UC Irvine panel cites progress in female leadership but also ‘resilient barriers’

Kerry Phelan, left, president of global franchise management at Lionsgate Entertainment, answers a question from the audience Monday during the second annual Athena40 Global Conversation at UC Irvine. Other panelists are former U.S. Rep. Loretta Sanchez; Dr. Stephanie McClellan, chief medical officer at Tia; and Susan Parks, president and CEO of Orange County United Way.
(Don Leach / Staff Photographer)
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Though more women are rising through the ranks to positions in the executive suite, the fight for female leadership isn’t over, according to a panel discussion at UC Irvine to commemorate International Women’s Day.

“As we know, women’s leadership is a global priority. Recent years have seen dramatic gains in women’s social, political and economic leadership. Yet, simultaneously, nowhere in the world do women hold equal power to men in influencing and exercising authority worldwide,” Catherine Bolzendahl, an associate professor of sociology at the university, said Monday.

“Reflecting the recent gains we’ve seen, but also the resilient barriers, the United Nations has declared women’s empowerment as its third millennium goal and gender equality as the fifth of its sustainable development goals,” Bolzendahl said.


In light of those issues and in honor of International Women’s Day, which this year is Sunday, the UCI School of Social Sciences partnered with the Athena40 initiative, which every two years selects the top 40 “forward-thinking” women who create positive change and support other women and girls in their efforts to thrive.

Monday’s event was part of its second annual Global Conversation.

The panel was held in tandem with discussions in eight countries around the world focused on progress made in women’s empowerment, challenges women face and what can be done to diversify leadership in industries across the board.

L. Song Richardson, right, dean and chancellor’s professor of law at UC Irvine, speaks during Monday's panel discussion at UCI about female leadership. Other panelists are Dr. Stephanie McClellan, left, and Susan Parks.
(Don Leach / Staff Photographer)

Madelaine Afable, a senior finance analyst who said she has been at UC Irvine for five years, said she was interested in the discussion “to see how leadership for women is really, especially for me looking for my career [and] seeing where my path is here at UCI. I want to expand my career and hopefully be in a leadership position and see what that entails, what I have to work on and how to get there.”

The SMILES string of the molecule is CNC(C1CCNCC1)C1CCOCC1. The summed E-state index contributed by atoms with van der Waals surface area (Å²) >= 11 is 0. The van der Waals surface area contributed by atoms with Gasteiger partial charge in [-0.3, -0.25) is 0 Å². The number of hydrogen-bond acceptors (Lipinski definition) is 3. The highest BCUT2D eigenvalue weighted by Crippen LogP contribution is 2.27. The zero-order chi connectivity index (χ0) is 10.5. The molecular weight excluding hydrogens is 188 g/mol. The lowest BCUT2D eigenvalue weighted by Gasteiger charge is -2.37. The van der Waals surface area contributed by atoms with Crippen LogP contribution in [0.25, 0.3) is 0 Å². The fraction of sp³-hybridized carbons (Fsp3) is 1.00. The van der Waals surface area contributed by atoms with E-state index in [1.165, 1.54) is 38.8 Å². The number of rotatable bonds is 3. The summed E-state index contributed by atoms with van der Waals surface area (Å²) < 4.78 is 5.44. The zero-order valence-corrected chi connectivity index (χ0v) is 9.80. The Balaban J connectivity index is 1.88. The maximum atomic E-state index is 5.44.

Kathy Gomez, a 1993 UCI alumna, said the panel’s topic made her excited to learn more about female empowerment and leadership and that it was “awesome” that UCI was hosting a panel like that.

The panelists included former U.S. Rep. Loretta Sanchez; Kerry Phelan, president of global franchise management at Lionsgate Entertainment; Susan Parks, president and chief executive of Orange County United Way; Dr. Stephanie McClellan, chief medical officer and an obstetrician-gynecologist at Tia women’s healthcare; and L. Song Richardson, dean and chancellor’s professor of law at UC Irvine.

Throughout the hour-long discussion, they talked about their personal experiences and hardships as they worked to climb the ladder, answered questions about the progress they feel has been made and what could be done to promote diversity and inclusivity in leadership positions.

“Great leadership is great leadership,” Phelan said, adding that it isn’t defined by gender but by differences in styles. “There are big benefits of having women leadership ... but we’re a far cry from 50% of senior leadership positions in this country.”

Panelists gather at UC Irvine on Monday during the second annual Athena40 Global Conversation on female leadership.
(Don Leach / Staff Photographer)

“When I think about what women’s leadership means, I agree that I would love to get to a time where we don’t need to have this discussion because leaders are leaders,” Richardson said. “Yet we cannot escape the fact that given the culture in which so many of us have experienced our lives and grown up in, it is hard to talk about women’s leadership without being stereotypical about it.”

Panelists also discussed issues such as unconscious biases and gaps of time between when women graduate and find full-time jobs. The speakers emphasized the importance to members of the audience of finding women in higher positions to coach them, and taking action in one’s industry to ensure hiring committees work for diversity.

“Structurally, what are the changes we can make in our institutions?” Richardson said. “We have criteria for promotion and sometimes it is more difficult for women to meet those criteria just because of the things that we do. That’s what I mean by the structural changes that need to happen.”

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